Product placement strategy is trending and is as effective as ever. New shopping formulas and branded content opportunities are emerging in the on-demand streaming kingdom.
In the context of fashion marketing, the product placement communication strategy was linked to opportunities to appear on film, television, or the red carpet. Fashion brands were fighting to be featured, mentioned, or worn by world-class celebrities. Today, the landscape has evolved from traditional to innovative, to update product placement strategy as one of the rising marketing tools.
With the popularization of streaming services, on-demand platforms like YouTube, and the rise of social media over traditional media, branded product placement has evolved from being static and unobtrusive to being dynamic and Internet-centric with greater scope.
Last December, the streaming series Emily in Paris announced shoppable content for season two. In addition to being a promotional strategy, the producers wanted to cash in on the hit show by opening an online store to sell merchandise from a clutch of top luxury houses featured on the show.
According to ViacomCBS and Netflix, Emily in Paris captured a global audience of 58 million viewers within a month of its release in October 2020, suggesting a genuine interest in the dreamy, luxury-filled lifestyle depicted on the show, set around ‘Savoir,’ a fictional luxury marketing agency.
The fashion curated collection is available for sale on Netflix’s shop and Saks.com, including some fashion brands such as AZ Factory, Eye M by Ileana Makri, and Zeus+Dione, along with other Chanel-owned specialty labels: Maison Michel for hats, Goossens Paris for jewelry, and Causse Gantier for gloves.
“The products are an organic extension of the French fantasy that is such a big part of the series”, stated Jose Castro, Senior Vice President of lifestyle licensing, and global collaborations at ViacomCBS Consumer Products. “As soon as we saw Emily in Paris, it was clear that there were many elements for fans to connect with from a product perspective. The series gave us all a glimpse into Parisian beauty and luxury and created a sense of desire for more. As it gained in popularity, we had several brands and labels express interest in partnering to let fans bring a little bit of that luxury home with them”.
Product Placement Defined: The Evolution of a Marketing Practice
According to authors Ginosar and Levi-Faur, in “Regulating Product Placement in the European Union and Canada”, product placement is “the purposeful incorporation of commercial content into noncommercial settings, that is, a product plug generated via the fusion of advertising and entertainment”.
In this context, a product brand placement or branded entertainment is a marketing practice where a name or product is deliberately inserted into the motion picture, video clips, or other media and used contextually for commercial purposes.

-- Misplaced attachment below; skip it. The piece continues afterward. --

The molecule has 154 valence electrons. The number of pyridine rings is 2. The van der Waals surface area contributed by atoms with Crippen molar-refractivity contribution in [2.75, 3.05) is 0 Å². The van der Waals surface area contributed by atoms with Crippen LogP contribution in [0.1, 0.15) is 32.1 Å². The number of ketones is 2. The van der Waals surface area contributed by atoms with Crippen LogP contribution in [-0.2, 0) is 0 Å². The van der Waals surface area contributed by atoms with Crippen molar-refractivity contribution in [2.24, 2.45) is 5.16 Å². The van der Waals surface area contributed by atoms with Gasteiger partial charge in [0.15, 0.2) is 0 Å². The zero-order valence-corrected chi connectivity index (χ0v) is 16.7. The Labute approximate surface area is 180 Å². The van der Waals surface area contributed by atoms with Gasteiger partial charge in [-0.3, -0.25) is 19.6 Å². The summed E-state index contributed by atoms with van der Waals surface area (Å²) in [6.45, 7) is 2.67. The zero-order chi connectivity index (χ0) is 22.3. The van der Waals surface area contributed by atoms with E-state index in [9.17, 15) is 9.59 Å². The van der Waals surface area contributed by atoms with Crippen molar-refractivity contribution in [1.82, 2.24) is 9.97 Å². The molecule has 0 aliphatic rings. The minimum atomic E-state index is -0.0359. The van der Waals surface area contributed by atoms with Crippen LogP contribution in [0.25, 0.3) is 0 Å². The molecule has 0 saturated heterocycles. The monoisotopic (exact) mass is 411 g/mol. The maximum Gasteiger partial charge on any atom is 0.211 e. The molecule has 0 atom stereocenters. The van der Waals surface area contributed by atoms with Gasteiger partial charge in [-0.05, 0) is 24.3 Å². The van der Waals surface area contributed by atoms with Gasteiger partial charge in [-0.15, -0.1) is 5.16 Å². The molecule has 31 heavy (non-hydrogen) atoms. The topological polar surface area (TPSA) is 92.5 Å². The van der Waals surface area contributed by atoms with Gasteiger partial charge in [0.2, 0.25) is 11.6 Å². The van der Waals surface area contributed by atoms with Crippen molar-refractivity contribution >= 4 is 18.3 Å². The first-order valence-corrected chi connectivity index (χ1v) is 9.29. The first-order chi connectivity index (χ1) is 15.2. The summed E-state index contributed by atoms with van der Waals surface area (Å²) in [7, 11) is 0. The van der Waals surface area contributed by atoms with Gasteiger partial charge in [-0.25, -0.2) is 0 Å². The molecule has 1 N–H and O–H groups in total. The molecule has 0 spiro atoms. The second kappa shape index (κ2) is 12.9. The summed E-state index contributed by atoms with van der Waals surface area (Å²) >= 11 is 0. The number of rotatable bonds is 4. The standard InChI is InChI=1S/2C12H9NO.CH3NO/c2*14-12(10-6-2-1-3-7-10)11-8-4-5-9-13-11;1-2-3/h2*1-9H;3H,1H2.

Product placement is a marketing practice in advertising and promotion. The fashion industry has benefited from its use for decades. Think about famous fashion product placements in films such as Giorgio Armani’s jackets in American Gigolo, Ray-Ban’s aviator sunglasses in Top Gun, Manolo Blahnik’s stilettos in SATC or Givenchy’s Little Black Dress in Breakfast at Tiffany’s.
Marc Jacobs’ infamous Perry Ellis “grunge” collection appeared in the music video for Sonic Youth’s “Sugar Kane,” featuring backstage footage of the actual runway show. Today’s sponsored shopping content on Instagram, TikTok, and YouTube is a natural evolution of product placement born in movies and video clips.
Shoppable content online is a tech-revamped practice of the long-distance mail order-selling catalog or even infomercials. In the past, both showcased fashion products and persuaded the customer through information, images, emotions, and product qualities.
Now with streaming services the fiction blends the reality of promoting a branded product in just a “click, pay, and cash out” process.
Balmain’s Creative Director Olivier Rousteing partnered with U.K television network Channel 4 to create a short-form drama series entitled Fracture. Balmain’s Fall 2021 designs were worn by the cast in the entertainment drama series.
Product placement and shoppable content aim to achieve prominent audience exposure, brand visibility, and brand awareness. The strategy wants to increase consumer memory and recall, testing instant brand recognition and fostering brand loyalty.
In a world where everything is for sale, anytime, anywhere, it is crucial, however, to find marketing strategies that strike a balance and counteract unbridled consumerism to pursue other objectives besides profit.
Originally published in Elle Education, written by Fernando Aguileta de la Garza